UF med students curb Facebook entries following study

Reports of a recent study by researchers at the colleges of Medicine and Education apparently have had an impact on current UF medical students and their activity on social networking sites such as Facebook and MySpace.

After a review of UF medical students and residents found that a significant portion of them were publicizing personal information on Facebook that most physicians would never share with their patients, many cleaned up their online presence significantly.

“College has traditionally been a time in life when non-normative behaviors are considered OK,” said Dr. Lindsay Acheson Thompson, an assistant professor of general pediatrics at the College of Medicine. “I’m not sure I would want to have a permanent, public record of everything I did 10 years ago, but many of our students are creating just such a record, and they need to understand the problems this may cause.”

Thompson and several education researchers reviewed the Facebook sites of 362 students and published their findings in the Journal of Internal Medicine in July. Following public reporting of their study (dozens of television stations and newspapers reported on the study including the Atlanta Journal Constitution, St. Pete Times and California sations) researchers note that awareness of this problem has grown, and in the 12 months since the data for the study were collected, behaviors have changed at UF.

“Many of my faculty peers told me that they forwarded the article to family and friends,” Thompson said. “Reactions that we got back seemed to show a strong age-effect. Surprisingly, younger kids – mostly adolescents- said that this was ‘old news’ and that many adults had already made this obvious. Even better than this good news, many college–aged and professional students have said that they have really thought hard about what they put on their pages now. I call this a success!” 

The researchers would like to take this awareness step further, encouraging students to use social networking sites to enhance their professional identity.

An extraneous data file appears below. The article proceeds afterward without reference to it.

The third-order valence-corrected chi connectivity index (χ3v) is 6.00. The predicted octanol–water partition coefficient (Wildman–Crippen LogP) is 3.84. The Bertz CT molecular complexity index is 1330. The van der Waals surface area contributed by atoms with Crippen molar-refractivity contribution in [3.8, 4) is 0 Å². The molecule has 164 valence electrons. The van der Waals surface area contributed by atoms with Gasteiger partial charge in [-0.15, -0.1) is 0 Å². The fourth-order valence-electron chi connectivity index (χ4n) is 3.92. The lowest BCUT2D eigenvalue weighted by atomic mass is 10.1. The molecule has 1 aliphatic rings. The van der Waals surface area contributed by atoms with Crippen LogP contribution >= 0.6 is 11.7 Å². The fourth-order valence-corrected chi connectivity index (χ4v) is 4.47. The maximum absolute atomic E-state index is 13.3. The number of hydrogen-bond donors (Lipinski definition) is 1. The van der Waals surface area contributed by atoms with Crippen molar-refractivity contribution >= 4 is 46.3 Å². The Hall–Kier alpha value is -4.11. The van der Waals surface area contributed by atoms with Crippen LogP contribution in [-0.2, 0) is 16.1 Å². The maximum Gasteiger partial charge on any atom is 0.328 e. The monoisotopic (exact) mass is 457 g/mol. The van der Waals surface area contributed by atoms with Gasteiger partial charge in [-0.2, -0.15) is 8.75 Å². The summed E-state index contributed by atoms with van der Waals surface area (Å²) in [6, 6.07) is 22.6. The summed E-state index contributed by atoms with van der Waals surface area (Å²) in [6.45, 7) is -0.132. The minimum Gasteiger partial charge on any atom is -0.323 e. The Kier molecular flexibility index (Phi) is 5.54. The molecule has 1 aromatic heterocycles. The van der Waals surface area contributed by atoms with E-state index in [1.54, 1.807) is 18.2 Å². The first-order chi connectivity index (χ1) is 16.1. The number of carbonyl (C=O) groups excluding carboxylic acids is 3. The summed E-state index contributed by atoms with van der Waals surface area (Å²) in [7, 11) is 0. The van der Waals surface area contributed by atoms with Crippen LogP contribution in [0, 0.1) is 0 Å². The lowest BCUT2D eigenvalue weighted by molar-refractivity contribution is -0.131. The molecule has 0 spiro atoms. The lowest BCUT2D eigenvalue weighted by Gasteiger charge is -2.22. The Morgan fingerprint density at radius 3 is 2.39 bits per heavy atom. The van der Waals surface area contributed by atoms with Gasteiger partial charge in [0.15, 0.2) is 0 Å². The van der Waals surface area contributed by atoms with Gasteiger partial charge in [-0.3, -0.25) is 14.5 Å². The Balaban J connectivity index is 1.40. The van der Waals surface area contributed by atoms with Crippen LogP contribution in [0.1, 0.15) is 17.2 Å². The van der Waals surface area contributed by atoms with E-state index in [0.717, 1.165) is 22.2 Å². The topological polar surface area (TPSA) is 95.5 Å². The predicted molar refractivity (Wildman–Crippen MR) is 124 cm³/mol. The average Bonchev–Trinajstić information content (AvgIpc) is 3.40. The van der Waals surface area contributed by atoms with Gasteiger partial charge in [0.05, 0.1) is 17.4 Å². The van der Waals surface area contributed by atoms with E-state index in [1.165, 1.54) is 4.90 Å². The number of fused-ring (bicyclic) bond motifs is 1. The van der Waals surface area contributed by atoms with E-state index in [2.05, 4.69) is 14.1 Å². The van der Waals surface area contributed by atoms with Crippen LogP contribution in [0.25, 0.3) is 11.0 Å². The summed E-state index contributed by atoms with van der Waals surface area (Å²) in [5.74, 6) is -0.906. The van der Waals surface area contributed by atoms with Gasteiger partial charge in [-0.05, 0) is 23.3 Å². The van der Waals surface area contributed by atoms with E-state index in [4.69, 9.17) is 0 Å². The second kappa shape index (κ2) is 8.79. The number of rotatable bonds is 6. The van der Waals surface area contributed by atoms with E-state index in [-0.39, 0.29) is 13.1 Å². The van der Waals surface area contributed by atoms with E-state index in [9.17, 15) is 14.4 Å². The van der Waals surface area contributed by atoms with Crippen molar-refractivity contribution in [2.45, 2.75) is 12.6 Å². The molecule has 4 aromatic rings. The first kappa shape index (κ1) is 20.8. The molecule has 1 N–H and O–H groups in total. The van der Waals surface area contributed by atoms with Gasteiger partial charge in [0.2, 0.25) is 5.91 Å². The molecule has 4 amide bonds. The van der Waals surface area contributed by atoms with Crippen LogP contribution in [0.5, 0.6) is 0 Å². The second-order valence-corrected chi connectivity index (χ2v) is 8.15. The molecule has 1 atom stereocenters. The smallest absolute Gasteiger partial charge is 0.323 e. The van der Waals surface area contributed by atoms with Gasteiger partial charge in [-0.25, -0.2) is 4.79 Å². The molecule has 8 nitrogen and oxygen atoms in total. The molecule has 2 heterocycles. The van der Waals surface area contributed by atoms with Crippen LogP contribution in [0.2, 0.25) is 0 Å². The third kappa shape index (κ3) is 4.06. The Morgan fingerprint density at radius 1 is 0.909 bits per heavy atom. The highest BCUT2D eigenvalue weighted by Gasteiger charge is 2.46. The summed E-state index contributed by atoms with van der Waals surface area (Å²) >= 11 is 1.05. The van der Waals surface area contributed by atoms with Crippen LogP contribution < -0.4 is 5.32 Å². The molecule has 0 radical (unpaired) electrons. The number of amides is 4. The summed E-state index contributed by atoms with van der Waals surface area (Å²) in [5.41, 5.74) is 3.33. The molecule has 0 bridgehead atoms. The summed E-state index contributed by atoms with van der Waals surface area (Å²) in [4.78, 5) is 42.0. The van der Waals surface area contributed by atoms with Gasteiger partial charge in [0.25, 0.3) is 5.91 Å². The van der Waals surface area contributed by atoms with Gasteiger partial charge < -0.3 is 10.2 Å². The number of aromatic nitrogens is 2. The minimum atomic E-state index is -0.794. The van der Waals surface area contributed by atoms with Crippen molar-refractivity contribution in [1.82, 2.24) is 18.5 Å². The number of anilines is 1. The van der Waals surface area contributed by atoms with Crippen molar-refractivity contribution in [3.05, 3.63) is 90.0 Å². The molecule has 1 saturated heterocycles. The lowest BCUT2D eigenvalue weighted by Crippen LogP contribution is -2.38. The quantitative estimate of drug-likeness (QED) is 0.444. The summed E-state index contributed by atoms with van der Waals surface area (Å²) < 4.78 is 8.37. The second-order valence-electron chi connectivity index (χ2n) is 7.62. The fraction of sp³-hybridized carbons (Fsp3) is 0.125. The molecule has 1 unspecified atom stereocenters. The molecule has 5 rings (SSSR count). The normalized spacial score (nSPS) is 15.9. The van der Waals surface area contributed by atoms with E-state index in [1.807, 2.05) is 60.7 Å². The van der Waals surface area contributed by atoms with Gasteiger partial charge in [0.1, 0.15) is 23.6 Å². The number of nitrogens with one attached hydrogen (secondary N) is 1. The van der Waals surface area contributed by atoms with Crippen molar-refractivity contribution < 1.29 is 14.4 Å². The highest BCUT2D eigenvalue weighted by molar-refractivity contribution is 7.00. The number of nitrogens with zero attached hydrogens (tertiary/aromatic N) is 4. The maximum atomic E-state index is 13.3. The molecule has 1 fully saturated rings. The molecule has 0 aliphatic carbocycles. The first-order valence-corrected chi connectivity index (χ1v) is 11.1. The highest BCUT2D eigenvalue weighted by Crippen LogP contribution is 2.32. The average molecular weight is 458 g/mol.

“Social networking is a powerful tool,” said  Kara Dawson, associate professor in the College of Education who worked on the study. “Both teachers and doctors can use networking to their advantage but they need to create sites that reflect their professional identity.”

But future physicians may not want to reveal some of the activities researchers found in their study such as cigar smoking, “keg stands” and an affinity for “The Texas Chainsaw Massacre.”

The researchers looked up more than 800 medical students by name on Facebook, finding that 44 percent of them (for a total of 362) had profiles on the social networking service.  Only 37 percent of those students had made their Facebook entries private the most obvious safeguard against revealing too much personal information on the Web.

The Facebooking students seemed to be aware of the personal safety issues inherent in social networking: only 6 percent revealed a home address. However, students were looser with lifestyle information including sexual orientation (revealed by more than half of Facebook-using students), relationship status (revealed by 58 percent of students) and political opinions or positions (revealed by half of students).

But the numbers tell only part of the story. The researchers randomly selected 10 Facebook profiles for a more in-depth analysis, looking for hard-to-quantify items that patients or colleagues might find objectionable. Seven of the 10 included photographs in which the subject was drinking alcohol, and some form of excessive or hazardous drinking was implied in as many as half of those photos.

Facebook is full of bluster and trash talk, and college-age users may feel that these items are not to be taken seriously. Yet patients and future employers, the researchers say, may not have quite so strong a taste for irony.

“Doctors are held to a higher standard,” Thompson said. “There are stated codes of behavior that are pretty straightforward, and those standards encourage the development of a professional persona.”

Dawson says the goal of this line of research is not to discourage Facebook use but to make students aware of the demands of a professional persona. There is some evidence that students do begin to understand the impact of Facebook as they approach graduation. The study found that while 64 percent of medical students had public Facebook accounts, only 12 percent of resident physicians did.

The researchers say they have ample anecdotal evidence to show that medical schools across the nation have a similar problem.

“When we presented this at the Pediatric Academic Societies in May, we were overwhelmed with requests from pediatric program directors who wanted to know how to get their students to be more careful on Facebook,” said co-author Erik Black, a doctoral student and fellow at the College of Education. “This is a global problem, and ours is one of the first studies to address the problem head-on.”

Original story by Tim Lockette released July 10 from the UF News Bureau.